Topics of the day:

1. Re: Computers
2. Re: Computers
3. Re: Computers
4. Dolphin Management system
5. Patient with Parry-Romberg syndrome
6. Soldering hooks
7. ESCO - The Electronic Study Club for Orthodontics

 


From: "Albert Wong" <awong@netspace.net.au>
To: "The Electronic Study Club for Orthodontics" <ESCO@LISTSERV.UIC.EDU>
CC: orthodmd@prexar.com
Subject: Re: Computers
Date: Sat, 16 Oct 2004 03:22:13 -0700

In reply to Dr Ruff's question:

1) we have used the Windows version of Orthotrac, and believe that it is a good package, provided the practice is running in only one office location - we had severe problems in trying to run it over three branches simultaneously (almost 30 workstations!) even though we had Citrix metaframe terminal services and a fibre-optic connection! The database constantly crashed and had to be repaired and compacted on an almost daily basis - incredibly disruptive, embarrasing and frustrating. We have since opted out and gone with ClinicView (www.clinicview.net) - much better performance, but a very different animal ie. not a true "database" program.

2) the transport of data from one software system to another is always going to be a problem. Sticking with Orthotrac is likely to be your best option if you want as much of the data to be ported from the old to the new, unless you have a very deep level of understanding of the way the data has been stored in the old system and are able to retrieve it yourself. I would not expect any vendor of a new (and unrelated) software to have a deep understanding of the old software - that is your problem! However, I would expect the vendors of the new software to have a deep understanding of their software and to know what format the data will need to be in in order to best import it into their program. Most software developers will try to hold in secret the inner workings of their software. If there is anyone out there who understands the storage of data in the Orthotrac unix system and how to extract it, please stand up and make yourself known! I'm sure that there will be others like Dr Ruff who would like your help, in their wish to move out from Orthotrac Unix.

Good luck,

Albert Wong
Melbourne, Australia.

 


Date: Sat, 16 Oct 2004 20:01:34 -0400
From: ATogrye@aol.com
To: "The Electronic Study Club for Orthodontics" <ESCO@LISTSERV.UIC.EDU>
Subject: Re: Computers

To Charles J. Ruff,

You may want to look at OASYS also. I have had it for four years and am happy with it. Looked at Orthotrac but was told by several friends that they continuously charged for something or other.I don"t mind paying for support but don't want to be taken advantage of.

Anthony Togrye



From: BPovolny@aol.com
Date: Sun, 17 Oct 2004 04:05:03 EDT
Subject: Re: Computers
To: ESCO@LISTSERV.UIC.EDU

Dear Dr. Ruff:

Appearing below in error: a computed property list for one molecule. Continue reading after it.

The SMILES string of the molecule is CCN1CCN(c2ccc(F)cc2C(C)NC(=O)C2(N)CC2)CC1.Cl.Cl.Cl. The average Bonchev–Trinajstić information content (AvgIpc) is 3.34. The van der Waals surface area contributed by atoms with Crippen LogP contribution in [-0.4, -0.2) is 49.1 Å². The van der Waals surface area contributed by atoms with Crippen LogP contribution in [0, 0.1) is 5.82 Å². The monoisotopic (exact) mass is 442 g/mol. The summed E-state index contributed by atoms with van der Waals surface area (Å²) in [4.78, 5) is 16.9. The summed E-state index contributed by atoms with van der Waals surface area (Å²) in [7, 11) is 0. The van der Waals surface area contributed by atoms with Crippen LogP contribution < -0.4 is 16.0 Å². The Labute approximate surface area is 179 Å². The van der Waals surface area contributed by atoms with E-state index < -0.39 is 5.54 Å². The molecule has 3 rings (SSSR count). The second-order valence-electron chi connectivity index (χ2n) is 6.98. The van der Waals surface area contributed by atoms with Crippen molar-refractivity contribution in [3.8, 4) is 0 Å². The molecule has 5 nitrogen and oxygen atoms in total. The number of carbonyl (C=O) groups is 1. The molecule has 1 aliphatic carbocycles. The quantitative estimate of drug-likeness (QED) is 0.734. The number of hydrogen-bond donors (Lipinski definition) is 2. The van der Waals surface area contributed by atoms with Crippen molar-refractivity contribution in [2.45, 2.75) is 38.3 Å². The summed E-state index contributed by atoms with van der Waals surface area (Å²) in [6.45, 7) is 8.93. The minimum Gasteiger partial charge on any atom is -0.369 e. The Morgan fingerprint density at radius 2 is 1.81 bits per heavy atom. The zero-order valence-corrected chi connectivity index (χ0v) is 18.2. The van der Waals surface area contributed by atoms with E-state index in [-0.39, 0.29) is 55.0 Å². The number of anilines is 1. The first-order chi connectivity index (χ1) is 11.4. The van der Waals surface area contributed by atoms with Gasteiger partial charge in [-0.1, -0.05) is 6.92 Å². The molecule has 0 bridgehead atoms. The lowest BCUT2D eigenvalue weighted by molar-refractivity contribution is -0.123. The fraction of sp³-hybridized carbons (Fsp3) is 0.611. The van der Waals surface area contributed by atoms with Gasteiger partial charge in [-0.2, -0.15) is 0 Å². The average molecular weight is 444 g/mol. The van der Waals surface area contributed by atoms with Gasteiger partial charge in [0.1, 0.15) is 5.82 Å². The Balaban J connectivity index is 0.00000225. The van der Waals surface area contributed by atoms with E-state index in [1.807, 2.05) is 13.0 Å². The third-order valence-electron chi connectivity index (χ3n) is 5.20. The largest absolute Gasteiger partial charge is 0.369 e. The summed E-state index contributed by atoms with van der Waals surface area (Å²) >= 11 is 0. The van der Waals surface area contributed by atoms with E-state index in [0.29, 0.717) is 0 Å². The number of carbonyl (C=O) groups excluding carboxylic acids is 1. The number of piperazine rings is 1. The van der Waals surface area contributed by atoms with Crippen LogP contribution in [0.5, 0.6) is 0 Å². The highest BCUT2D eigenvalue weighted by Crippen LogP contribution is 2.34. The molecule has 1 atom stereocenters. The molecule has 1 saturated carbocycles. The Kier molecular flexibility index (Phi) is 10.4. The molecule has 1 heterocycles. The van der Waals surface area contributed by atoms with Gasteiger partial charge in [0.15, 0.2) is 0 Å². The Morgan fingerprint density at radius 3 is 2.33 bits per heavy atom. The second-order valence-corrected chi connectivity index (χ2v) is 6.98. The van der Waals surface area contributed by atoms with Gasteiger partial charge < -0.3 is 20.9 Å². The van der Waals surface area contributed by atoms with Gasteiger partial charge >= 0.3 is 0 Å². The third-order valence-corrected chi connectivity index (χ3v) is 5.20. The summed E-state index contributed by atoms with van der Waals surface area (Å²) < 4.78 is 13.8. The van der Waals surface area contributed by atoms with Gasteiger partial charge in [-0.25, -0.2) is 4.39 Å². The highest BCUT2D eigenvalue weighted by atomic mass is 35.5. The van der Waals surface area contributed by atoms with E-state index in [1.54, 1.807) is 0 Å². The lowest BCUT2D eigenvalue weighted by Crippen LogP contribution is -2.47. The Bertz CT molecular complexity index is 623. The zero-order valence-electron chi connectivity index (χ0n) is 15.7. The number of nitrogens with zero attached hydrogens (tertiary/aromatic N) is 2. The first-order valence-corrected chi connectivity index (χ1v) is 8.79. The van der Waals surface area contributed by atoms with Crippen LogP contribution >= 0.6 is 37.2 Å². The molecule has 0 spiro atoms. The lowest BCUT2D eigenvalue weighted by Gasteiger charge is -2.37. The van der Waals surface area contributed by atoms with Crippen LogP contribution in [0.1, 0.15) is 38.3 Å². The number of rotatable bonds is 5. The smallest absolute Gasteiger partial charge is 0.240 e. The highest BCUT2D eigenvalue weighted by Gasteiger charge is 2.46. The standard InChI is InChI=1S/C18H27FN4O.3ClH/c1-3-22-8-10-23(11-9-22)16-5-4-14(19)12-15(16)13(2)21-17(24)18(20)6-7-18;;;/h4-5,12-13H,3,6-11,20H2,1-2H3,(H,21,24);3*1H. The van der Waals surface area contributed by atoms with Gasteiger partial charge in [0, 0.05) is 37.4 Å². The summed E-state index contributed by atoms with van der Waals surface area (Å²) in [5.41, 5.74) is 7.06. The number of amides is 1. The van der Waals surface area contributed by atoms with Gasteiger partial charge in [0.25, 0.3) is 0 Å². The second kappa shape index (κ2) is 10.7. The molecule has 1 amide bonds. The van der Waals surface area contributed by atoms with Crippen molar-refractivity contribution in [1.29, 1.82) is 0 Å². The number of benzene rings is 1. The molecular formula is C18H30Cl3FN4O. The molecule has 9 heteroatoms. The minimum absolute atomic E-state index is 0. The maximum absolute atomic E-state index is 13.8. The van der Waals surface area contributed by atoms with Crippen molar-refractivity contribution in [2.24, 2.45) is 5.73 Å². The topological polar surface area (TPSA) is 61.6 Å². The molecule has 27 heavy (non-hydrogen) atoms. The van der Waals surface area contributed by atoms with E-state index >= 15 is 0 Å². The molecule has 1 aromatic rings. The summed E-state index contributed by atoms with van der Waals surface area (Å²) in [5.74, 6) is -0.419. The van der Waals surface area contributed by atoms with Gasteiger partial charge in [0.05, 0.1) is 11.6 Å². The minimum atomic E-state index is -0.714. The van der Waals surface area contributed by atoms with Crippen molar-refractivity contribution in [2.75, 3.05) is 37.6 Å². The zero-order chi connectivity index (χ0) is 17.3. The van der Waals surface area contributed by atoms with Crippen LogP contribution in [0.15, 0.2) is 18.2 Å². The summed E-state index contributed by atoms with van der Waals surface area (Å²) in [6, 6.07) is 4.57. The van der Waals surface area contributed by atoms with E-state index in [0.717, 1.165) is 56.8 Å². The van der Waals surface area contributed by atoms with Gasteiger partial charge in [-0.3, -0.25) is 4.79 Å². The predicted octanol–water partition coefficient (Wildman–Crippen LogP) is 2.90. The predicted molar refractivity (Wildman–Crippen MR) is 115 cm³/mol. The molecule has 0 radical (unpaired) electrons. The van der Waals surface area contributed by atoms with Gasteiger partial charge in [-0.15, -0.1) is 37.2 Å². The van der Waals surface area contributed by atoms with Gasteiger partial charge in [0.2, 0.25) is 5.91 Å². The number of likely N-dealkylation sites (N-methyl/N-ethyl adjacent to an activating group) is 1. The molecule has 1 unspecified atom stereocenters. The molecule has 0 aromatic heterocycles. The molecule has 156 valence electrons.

As a longtime (10 uears) user of Orthotrac windows, may I suggest that switching from Classic to Windows is a downgrade.  The Windows program is quite slow in it's newer version even on a completely up to date network.  If you use integrated imaging and the letter writing function you'l spend many long minutes wating for whatever you've clicked to appear or disappear.  The architecture of the program is abysmal. I would look at Dolphin.  If in fact they import 60 days of full ledger information that is better than most conversions companies offer.  They all say they will convert your data, but in fact you usually end up with only a "conversion balance" which is just one number: what the patient owes on the day you convert.

Good Luck!!!

Dr. Brian Povolny

 


Subject: Dolphin Management system
Date: Mon, 18 Oct 2004 15:40:30 -0700
From: "Chester Wang" <chester@dolphinimaging.com>
To: esco@listserv.uic.edu
CC: "Charles J. Ruff" <orthodmd@prexar.com>, PARKST12@PREXAR.COM

Dear ESCO (and Dr. Ruff) – Dolphin Management converts a practice's ENTIRE financial data (from Orthotrac or any of the existing ortho management systems), with absolutely no date limits. Customers would NOT lose any past data. Dolphin has successfully converted many “Orthotrac Unix” systems.

Dolphin Management is feature-rich, financially-solid practice management software with many existing practice users in the U.S. and Canada . We'd be happy to provide appropriate referrals that have been converted from an existing system.

Sincerely,
Chester H. Wang
Managing Director

 


From: PhilBada@aol.com
Date: Sat, 16 Oct 2004 11:12:09 EDT
Subject: Patient with Parry-Romberg syndrome
To: ESCO@LISTSERV.UIC.EDU

Has anyone had any experience treating a patient with Parry-Romberg syndrome (or also known as Romberg syndrome).  It is a hemi-facial atrophy that follows the path of Trigeminal N. innervation.  It can cause to a lesser or greater degree during the first or second decade a progressive wasting away of the soft tissue and even underlying bone. Any known contraindications to head gear use in a 12 year old female if the _expression has not yet begun?

Phil Badalamenti
St. Clair Shores, MI

 


From: RBard48@aol.com
Date: Sat, 16 Oct 2004 08:02:41 EDT
Subject: Soldering hooks
To: esco@listserv.uic.edu

I'm interested in how many of you solder hooks and attachments to archwires.  I know with crimpable hooks and attachments many don't use the solder technique anymore.    However, I feel there are some instances where it would be most beneficial.  During my residency we used a unit that used small brass electrodes (Ormco) that made it relatively easy.  In the past, I have tried to find such a unit but they aren't available from the multitude of sources I checked.  I would be interested to know your techniques.

Rob Bard

 


 

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